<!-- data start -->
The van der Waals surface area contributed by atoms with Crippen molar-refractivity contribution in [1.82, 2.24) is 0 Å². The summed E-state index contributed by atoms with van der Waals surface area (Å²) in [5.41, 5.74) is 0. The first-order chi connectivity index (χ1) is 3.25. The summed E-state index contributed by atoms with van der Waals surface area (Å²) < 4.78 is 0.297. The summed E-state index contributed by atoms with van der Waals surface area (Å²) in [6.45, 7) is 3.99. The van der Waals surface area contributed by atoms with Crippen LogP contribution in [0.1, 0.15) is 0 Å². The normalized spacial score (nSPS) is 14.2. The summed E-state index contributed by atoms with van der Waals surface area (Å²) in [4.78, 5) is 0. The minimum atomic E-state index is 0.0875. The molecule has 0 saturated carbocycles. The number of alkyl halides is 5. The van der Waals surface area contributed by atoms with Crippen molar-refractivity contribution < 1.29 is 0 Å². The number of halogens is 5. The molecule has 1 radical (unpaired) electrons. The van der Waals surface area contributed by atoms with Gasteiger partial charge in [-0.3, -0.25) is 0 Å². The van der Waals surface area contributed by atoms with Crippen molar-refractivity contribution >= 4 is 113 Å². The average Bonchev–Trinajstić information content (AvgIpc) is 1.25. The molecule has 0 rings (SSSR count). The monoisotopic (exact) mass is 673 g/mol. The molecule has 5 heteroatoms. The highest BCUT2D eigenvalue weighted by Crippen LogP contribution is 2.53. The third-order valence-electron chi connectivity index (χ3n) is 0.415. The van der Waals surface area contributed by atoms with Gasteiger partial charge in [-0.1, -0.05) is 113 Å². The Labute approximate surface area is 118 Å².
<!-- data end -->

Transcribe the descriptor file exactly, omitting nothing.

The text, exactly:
The van der Waals surface area contributed by atoms with Crippen molar-refractivity contribution in [1.82, 2.24) is 0 Å². The summed E-state index contributed by atoms with van der Waals surface area (Å²) in [5.41, 5.74) is 0. The first-order chi connectivity index (χ1) is 3.25. The summed E-state index contributed by atoms with van der Waals surface area (Å²) < 4.78 is 0.297. The summed E-state index contributed by atoms with van der Waals surface area (Å²) in [6.45, 7) is 3.99. The van der Waals surface area contributed by atoms with Crippen LogP contribution in [0.1, 0.15) is 0 Å². The normalized spacial score (nSPS) is 14.2. The summed E-state index contributed by atoms with van der Waals surface area (Å²) in [4.78, 5) is 0. The minimum atomic E-state index is 0.0875. The molecule has 0 saturated carbocycles. The number of alkyl halides is 5. The van der Waals surface area contributed by atoms with Crippen molar-refractivity contribution < 1.29 is 0 Å². The number of halogens is 5. The molecule has 1 radical (unpaired) electrons. The van der Waals surface area contributed by atoms with Gasteiger partial charge in [-0.3, -0.25) is 0 Å². The van der Waals surface area contributed by atoms with Crippen molar-refractivity contribution >= 4 is 113 Å². The average Bonchev–Trinajstić information content (AvgIpc) is 1.25. The molecule has 0 rings (SSSR count). The monoisotopic (exact) mass is 673 g/mol. The molecule has 5 heteroatoms. The highest BCUT2D eigenvalue weighted by Crippen LogP contribution is 2.53. The third-order valence-electron chi connectivity index (χ3n) is 0.415. The van der Waals surface area contributed by atoms with Gasteiger partial charge in [-0.1, -0.05) is 113 Å². The Labute approximate surface area is 118 Å².